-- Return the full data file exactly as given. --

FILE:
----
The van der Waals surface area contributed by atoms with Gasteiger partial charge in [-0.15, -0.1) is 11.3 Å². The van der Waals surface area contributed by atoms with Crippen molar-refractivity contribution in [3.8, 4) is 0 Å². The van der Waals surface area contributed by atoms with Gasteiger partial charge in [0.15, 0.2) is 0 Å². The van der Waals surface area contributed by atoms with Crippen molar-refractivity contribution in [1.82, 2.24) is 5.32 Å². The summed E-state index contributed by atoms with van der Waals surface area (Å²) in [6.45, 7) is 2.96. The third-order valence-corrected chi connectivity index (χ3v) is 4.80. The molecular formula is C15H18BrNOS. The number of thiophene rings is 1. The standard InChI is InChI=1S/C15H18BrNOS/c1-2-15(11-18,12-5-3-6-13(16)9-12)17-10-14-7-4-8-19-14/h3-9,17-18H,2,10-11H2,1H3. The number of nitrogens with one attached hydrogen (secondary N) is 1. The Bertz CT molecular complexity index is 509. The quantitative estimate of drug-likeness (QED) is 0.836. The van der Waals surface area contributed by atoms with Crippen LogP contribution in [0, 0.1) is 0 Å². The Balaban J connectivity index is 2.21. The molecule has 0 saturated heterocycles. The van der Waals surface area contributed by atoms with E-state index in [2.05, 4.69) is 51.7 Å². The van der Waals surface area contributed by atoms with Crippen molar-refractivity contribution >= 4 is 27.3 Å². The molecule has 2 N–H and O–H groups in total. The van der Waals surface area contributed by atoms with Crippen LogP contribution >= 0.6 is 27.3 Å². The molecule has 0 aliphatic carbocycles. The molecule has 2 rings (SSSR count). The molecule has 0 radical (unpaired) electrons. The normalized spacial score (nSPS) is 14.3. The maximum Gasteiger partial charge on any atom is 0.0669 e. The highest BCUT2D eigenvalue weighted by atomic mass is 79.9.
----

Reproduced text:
The van der Waals surface area contributed by atoms with Gasteiger partial charge in [-0.15, -0.1) is 11.3 Å². The van der Waals surface area contributed by atoms with Crippen molar-refractivity contribution in [3.8, 4) is 0 Å². The van der Waals surface area contributed by atoms with Gasteiger partial charge in [0.15, 0.2) is 0 Å². The van der Waals surface area contributed by atoms with Crippen molar-refractivity contribution in [1.82, 2.24) is 5.32 Å². The summed E-state index contributed by atoms with van der Waals surface area (Å²) in [6.45, 7) is 2.96. The third-order valence-corrected chi connectivity index (χ3v) is 4.80. The molecular formula is C15H18BrNOS. The number of thiophene rings is 1. The standard InChI is InChI=1S/C15H18BrNOS/c1-2-15(11-18,12-5-3-6-13(16)9-12)17-10-14-7-4-8-19-14/h3-9,17-18H,2,10-11H2,1H3. The number of nitrogens with one attached hydrogen (secondary N) is 1. The Bertz CT molecular complexity index is 509. The quantitative estimate of drug-likeness (QED) is 0.836. The van der Waals surface area contributed by atoms with Crippen LogP contribution in [0, 0.1) is 0 Å². The Balaban J connectivity index is 2.21. The molecule has 0 saturated heterocycles. The van der Waals surface area contributed by atoms with E-state index in [2.05, 4.69) is 51.7 Å². The van der Waals surface area contributed by atoms with Crippen molar-refractivity contribution >= 4 is 27.3 Å². The molecule has 2 N–H and O–H groups in total. The van der Waals surface area contributed by atoms with Crippen LogP contribution >= 0.6 is 27.3 Å². The molecule has 0 aliphatic carbocycles. The molecule has 2 rings (SSSR count). The molecule has 0 radical (unpaired) electrons. The normalized spacial score (nSPS) is 14.3. The maximum Gasteiger partial charge on any atom is 0.0669 e. The highest BCUT2D eigenvalue weighted by atomic mass is 79.9.